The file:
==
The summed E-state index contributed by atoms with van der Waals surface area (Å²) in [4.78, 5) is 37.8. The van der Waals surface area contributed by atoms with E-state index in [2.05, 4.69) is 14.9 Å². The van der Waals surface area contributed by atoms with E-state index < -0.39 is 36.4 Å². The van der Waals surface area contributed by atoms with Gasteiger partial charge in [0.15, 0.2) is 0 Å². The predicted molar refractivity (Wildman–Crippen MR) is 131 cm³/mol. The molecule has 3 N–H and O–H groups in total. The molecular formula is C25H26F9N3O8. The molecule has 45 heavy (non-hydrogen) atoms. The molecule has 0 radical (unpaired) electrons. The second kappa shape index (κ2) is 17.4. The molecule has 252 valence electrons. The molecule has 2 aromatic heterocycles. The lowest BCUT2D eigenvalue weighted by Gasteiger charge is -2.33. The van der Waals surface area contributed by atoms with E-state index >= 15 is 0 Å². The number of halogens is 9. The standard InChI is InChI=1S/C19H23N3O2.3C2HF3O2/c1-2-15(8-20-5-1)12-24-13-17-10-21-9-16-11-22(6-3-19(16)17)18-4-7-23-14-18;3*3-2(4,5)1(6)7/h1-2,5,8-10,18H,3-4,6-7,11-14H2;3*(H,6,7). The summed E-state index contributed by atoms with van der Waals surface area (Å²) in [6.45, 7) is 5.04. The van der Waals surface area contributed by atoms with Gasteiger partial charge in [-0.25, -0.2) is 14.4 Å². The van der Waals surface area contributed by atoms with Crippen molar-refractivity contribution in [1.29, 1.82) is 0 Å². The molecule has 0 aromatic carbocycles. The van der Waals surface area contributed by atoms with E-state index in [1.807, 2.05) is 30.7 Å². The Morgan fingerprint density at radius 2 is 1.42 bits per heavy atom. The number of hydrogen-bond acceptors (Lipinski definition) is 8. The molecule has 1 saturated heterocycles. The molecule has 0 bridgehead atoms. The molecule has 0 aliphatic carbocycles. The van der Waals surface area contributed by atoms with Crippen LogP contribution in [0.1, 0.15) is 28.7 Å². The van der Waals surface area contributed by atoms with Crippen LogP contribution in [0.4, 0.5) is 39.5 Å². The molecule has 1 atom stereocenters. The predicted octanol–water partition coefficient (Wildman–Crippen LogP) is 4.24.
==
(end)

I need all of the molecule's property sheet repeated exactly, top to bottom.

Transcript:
The summed E-state index contributed by atoms with van der Waals surface area (Å²) in [4.78, 5) is 37.8. The van der Waals surface area contributed by atoms with E-state index in [2.05, 4.69) is 14.9 Å². The van der Waals surface area contributed by atoms with E-state index < -0.39 is 36.4 Å². The van der Waals surface area contributed by atoms with Gasteiger partial charge in [0.15, 0.2) is 0 Å². The predicted molar refractivity (Wildman–Crippen MR) is 131 cm³/mol. The molecule has 3 N–H and O–H groups in total. The molecular formula is C25H26F9N3O8. The molecule has 45 heavy (non-hydrogen) atoms. The molecule has 0 radical (unpaired) electrons. The second kappa shape index (κ2) is 17.4. The molecule has 252 valence electrons. The molecule has 2 aromatic heterocycles. The lowest BCUT2D eigenvalue weighted by Gasteiger charge is -2.33. The van der Waals surface area contributed by atoms with E-state index >= 15 is 0 Å². The number of halogens is 9. The standard InChI is InChI=1S/C19H23N3O2.3C2HF3O2/c1-2-15(8-20-5-1)12-24-13-17-10-21-9-16-11-22(6-3-19(16)17)18-4-7-23-14-18;3*3-2(4,5)1(6)7/h1-2,5,8-10,18H,3-4,6-7,11-14H2;3*(H,6,7). The summed E-state index contributed by atoms with van der Waals surface area (Å²) in [6.45, 7) is 5.04. The van der Waals surface area contributed by atoms with Gasteiger partial charge in [-0.25, -0.2) is 14.4 Å². The van der Waals surface area contributed by atoms with Crippen molar-refractivity contribution in [1.29, 1.82) is 0 Å². The molecule has 0 aromatic carbocycles. The van der Waals surface area contributed by atoms with E-state index in [1.807, 2.05) is 30.7 Å². The Morgan fingerprint density at radius 2 is 1.42 bits per heavy atom. The number of hydrogen-bond acceptors (Lipinski definition) is 8. The molecule has 1 saturated heterocycles. The molecule has 0 bridgehead atoms. The molecule has 0 aliphatic carbocycles. The van der Waals surface area contributed by atoms with Crippen LogP contribution in [0.1, 0.15) is 28.7 Å². The van der Waals surface area contributed by atoms with Crippen LogP contribution in [0.4, 0.5) is 39.5 Å². The molecule has 1 atom stereocenters. The predicted octanol–water partition coefficient (Wildman–Crippen LogP) is 4.24.